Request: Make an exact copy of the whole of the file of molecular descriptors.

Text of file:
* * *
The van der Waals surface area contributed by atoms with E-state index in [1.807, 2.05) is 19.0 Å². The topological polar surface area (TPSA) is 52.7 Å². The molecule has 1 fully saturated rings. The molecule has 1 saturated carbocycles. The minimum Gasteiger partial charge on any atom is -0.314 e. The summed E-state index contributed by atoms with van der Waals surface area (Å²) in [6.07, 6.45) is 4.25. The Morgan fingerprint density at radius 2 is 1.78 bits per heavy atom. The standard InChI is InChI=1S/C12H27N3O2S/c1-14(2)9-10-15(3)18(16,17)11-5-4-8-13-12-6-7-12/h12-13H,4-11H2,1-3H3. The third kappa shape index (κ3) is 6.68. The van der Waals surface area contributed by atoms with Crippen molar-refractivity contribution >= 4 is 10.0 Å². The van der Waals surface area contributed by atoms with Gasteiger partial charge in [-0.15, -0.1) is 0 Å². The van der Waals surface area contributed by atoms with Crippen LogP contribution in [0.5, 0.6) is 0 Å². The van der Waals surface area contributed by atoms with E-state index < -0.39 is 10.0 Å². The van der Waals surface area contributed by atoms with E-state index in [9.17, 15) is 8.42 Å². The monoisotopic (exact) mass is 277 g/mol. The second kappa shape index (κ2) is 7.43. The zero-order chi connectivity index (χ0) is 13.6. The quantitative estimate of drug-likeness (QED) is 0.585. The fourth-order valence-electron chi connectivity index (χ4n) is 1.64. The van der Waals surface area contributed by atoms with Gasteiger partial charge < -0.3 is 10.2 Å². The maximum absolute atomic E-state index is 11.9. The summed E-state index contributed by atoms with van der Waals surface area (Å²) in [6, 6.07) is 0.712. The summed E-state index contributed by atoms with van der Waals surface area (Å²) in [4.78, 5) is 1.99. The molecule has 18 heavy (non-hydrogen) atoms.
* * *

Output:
The van der Waals surface area contributed by atoms with E-state index in [1.807, 2.05) is 19.0 Å². The topological polar surface area (TPSA) is 52.7 Å². The molecule has 1 fully saturated rings. The molecule has 1 saturated carbocycles. The minimum Gasteiger partial charge on any atom is -0.314 e. The summed E-state index contributed by atoms with van der Waals surface area (Å²) in [6.07, 6.45) is 4.25. The Morgan fingerprint density at radius 2 is 1.78 bits per heavy atom. The standard InChI is InChI=1S/C12H27N3O2S/c1-14(2)9-10-15(3)18(16,17)11-5-4-8-13-12-6-7-12/h12-13H,4-11H2,1-3H3. The third kappa shape index (κ3) is 6.68. The van der Waals surface area contributed by atoms with Crippen molar-refractivity contribution >= 4 is 10.0 Å². The van der Waals surface area contributed by atoms with Gasteiger partial charge in [-0.15, -0.1) is 0 Å². The van der Waals surface area contributed by atoms with Crippen LogP contribution in [0.5, 0.6) is 0 Å². The van der Waals surface area contributed by atoms with E-state index < -0.39 is 10.0 Å². The van der Waals surface area contributed by atoms with E-state index in [9.17, 15) is 8.42 Å². The monoisotopic (exact) mass is 277 g/mol. The second kappa shape index (κ2) is 7.43. The zero-order chi connectivity index (χ0) is 13.6. The quantitative estimate of drug-likeness (QED) is 0.585. The fourth-order valence-electron chi connectivity index (χ4n) is 1.64. The van der Waals surface area contributed by atoms with Gasteiger partial charge < -0.3 is 10.2 Å². The maximum absolute atomic E-state index is 11.9. The summed E-state index contributed by atoms with van der Waals surface area (Å²) in [6, 6.07) is 0.712. The summed E-state index contributed by atoms with van der Waals surface area (Å²) in [4.78, 5) is 1.99. The molecule has 18 heavy (non-hydrogen) atoms.